Recession-Proof, Chapter Four: Akingbade vs. McFadden Round 2

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“If the only tool you have is a hammer, you tend to see every problem as a nail.” -Abraham Maslow

Round two began with Amadi Akingbade coming across the ring in a hurry, hoping to catch Trace McFadden by surprise. Trace reacted calmly, moving to his right, away from Amadi’s dangerous right hand. Amadi’s first punch was a lead right thrown with bad intention, and it missed horribly, resulting in a slight stumble and a wry Akingbade smile. Trace’s concentration was keen, rivaled only by Steve’s, whose dark eyes narrowed, beaming like lasers while he took in the action. He watched with a  focus that could only be described as steely, studying each fighter's movements without saying a word.

With barely a minute gone in round two, it was becoming obvious that Amadi Akingbade didn't have the boxing skills of his opponent Trace McFadden. Certainly, their styles were a contrast, but Trace was more polished in his southpaw counter-punching technique than Amadi was in his orthodox one-two punch approach.

Each time Amadi threw a lead left jab, Trace cut it off with his own counter right jab, throwing off Akingbade’s timing and any opportunity he had to throw his big right hand behind it. When Amadi tried to close the gap between the two fighters and get inside where a right uppercut might do some damage, Trace stepped back and to his right, firing stinging left hands to Amadi’s exposed ribcage, occasionally doubling up on the punch.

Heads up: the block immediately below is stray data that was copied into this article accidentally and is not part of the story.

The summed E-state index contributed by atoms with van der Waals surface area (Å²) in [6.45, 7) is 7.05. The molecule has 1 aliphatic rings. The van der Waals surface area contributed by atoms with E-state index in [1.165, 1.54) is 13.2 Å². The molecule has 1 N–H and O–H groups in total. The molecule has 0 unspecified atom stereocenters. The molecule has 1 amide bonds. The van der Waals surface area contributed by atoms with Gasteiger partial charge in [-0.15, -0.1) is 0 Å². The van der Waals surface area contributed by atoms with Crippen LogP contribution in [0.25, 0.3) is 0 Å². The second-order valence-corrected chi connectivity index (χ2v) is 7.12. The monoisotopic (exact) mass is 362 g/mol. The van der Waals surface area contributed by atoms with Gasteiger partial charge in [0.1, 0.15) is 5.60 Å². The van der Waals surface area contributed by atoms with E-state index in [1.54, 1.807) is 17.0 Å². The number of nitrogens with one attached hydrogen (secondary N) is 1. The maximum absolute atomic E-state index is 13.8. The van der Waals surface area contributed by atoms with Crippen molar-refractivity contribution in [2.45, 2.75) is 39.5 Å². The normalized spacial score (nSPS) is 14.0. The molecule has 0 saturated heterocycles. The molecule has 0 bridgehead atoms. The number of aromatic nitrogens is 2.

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Trace was not falling for Amadi's faints, instead, his eyes were carefully following Amadi’s foot movement and he seemed to have the shorter fighter figured out by mid-round. McFadden’s straight left began finding its range and his lead right hook over the top of Akingbade's lowered guard was beginning to do some damage. By the end of the round, Amadi’s jab had become ineffective and the straight right hands which followed in round one were nowhere to be found. Trace's vicious attack on Amadi's body forced him to lower his hands resulting in Amadi eating a lot of lead right hooks, causing a slight welt to appear over his left eye. Akingbade had become too predictable and Trace had him figured out. Trace was starting to time his punches and was beginning to land them consistently and with ease.

At the end of the round Steve broke his silence and made a prediction “Trace is going to knock Amadi out in round three-” He explained “Counter punching is an art. Skilled counter punchers make their opponents miss and then make ‘em pay. Ultimately, they do the hitting and don’t get hit. The idea behind it is to land effective blows that make their aggressive opponents afraid to throw a punch. When the aggressors get too tentative, they turn into punching bags and the counter punchers have their way. There is no fighter more dangerous than an effective counter puncher and Trace has Amadi right where he wants him, hands down and tentative.”